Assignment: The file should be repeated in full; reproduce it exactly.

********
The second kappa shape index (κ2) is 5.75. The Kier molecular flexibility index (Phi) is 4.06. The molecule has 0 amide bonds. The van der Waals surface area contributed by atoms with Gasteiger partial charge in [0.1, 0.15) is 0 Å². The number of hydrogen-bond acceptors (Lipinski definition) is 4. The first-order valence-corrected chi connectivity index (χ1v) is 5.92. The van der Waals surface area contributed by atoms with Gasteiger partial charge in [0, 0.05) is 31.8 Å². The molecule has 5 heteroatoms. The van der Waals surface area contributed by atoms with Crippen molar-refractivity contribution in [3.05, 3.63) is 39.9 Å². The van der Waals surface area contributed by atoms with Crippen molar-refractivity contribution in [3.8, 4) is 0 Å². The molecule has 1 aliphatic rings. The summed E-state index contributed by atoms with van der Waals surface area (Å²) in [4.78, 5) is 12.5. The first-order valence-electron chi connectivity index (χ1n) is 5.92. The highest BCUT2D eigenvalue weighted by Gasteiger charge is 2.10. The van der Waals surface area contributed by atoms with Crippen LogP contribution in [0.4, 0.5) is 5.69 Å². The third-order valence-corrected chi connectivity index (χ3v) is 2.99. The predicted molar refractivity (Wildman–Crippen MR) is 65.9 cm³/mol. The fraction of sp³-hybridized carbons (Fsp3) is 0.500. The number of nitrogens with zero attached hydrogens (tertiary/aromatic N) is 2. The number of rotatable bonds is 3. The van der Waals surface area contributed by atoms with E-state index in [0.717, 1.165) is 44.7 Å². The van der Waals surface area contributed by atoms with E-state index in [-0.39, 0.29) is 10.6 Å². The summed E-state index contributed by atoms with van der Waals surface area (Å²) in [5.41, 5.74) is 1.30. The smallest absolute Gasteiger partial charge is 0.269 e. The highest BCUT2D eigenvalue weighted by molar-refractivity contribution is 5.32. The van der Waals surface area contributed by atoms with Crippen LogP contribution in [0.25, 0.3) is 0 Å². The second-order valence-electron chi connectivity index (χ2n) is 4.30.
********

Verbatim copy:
The second kappa shape index (κ2) is 5.75. The Kier molecular flexibility index (Phi) is 4.06. The molecule has 0 amide bonds. The van der Waals surface area contributed by atoms with Gasteiger partial charge in [0.1, 0.15) is 0 Å². The number of hydrogen-bond acceptors (Lipinski definition) is 4. The first-order valence-corrected chi connectivity index (χ1v) is 5.92. The van der Waals surface area contributed by atoms with Gasteiger partial charge in [0, 0.05) is 31.8 Å². The molecule has 5 heteroatoms. The van der Waals surface area contributed by atoms with Crippen molar-refractivity contribution in [3.05, 3.63) is 39.9 Å². The van der Waals surface area contributed by atoms with Crippen molar-refractivity contribution in [3.8, 4) is 0 Å². The molecule has 1 aliphatic rings. The summed E-state index contributed by atoms with van der Waals surface area (Å²) in [4.78, 5) is 12.5. The first-order valence-electron chi connectivity index (χ1n) is 5.92. The highest BCUT2D eigenvalue weighted by Gasteiger charge is 2.10. The van der Waals surface area contributed by atoms with Crippen LogP contribution in [0.4, 0.5) is 5.69 Å². The third-order valence-corrected chi connectivity index (χ3v) is 2.99. The predicted molar refractivity (Wildman–Crippen MR) is 65.9 cm³/mol. The fraction of sp³-hybridized carbons (Fsp3) is 0.500. The number of nitrogens with zero attached hydrogens (tertiary/aromatic N) is 2. The number of rotatable bonds is 3. The van der Waals surface area contributed by atoms with E-state index in [0.717, 1.165) is 44.7 Å². The van der Waals surface area contributed by atoms with E-state index in [-0.39, 0.29) is 10.6 Å². The summed E-state index contributed by atoms with van der Waals surface area (Å²) in [5.41, 5.74) is 1.30. The smallest absolute Gasteiger partial charge is 0.269 e. The highest BCUT2D eigenvalue weighted by molar-refractivity contribution is 5.32. The van der Waals surface area contributed by atoms with Crippen LogP contribution in [0.25, 0.3) is 0 Å². The second-order valence-electron chi connectivity index (χ2n) is 4.30.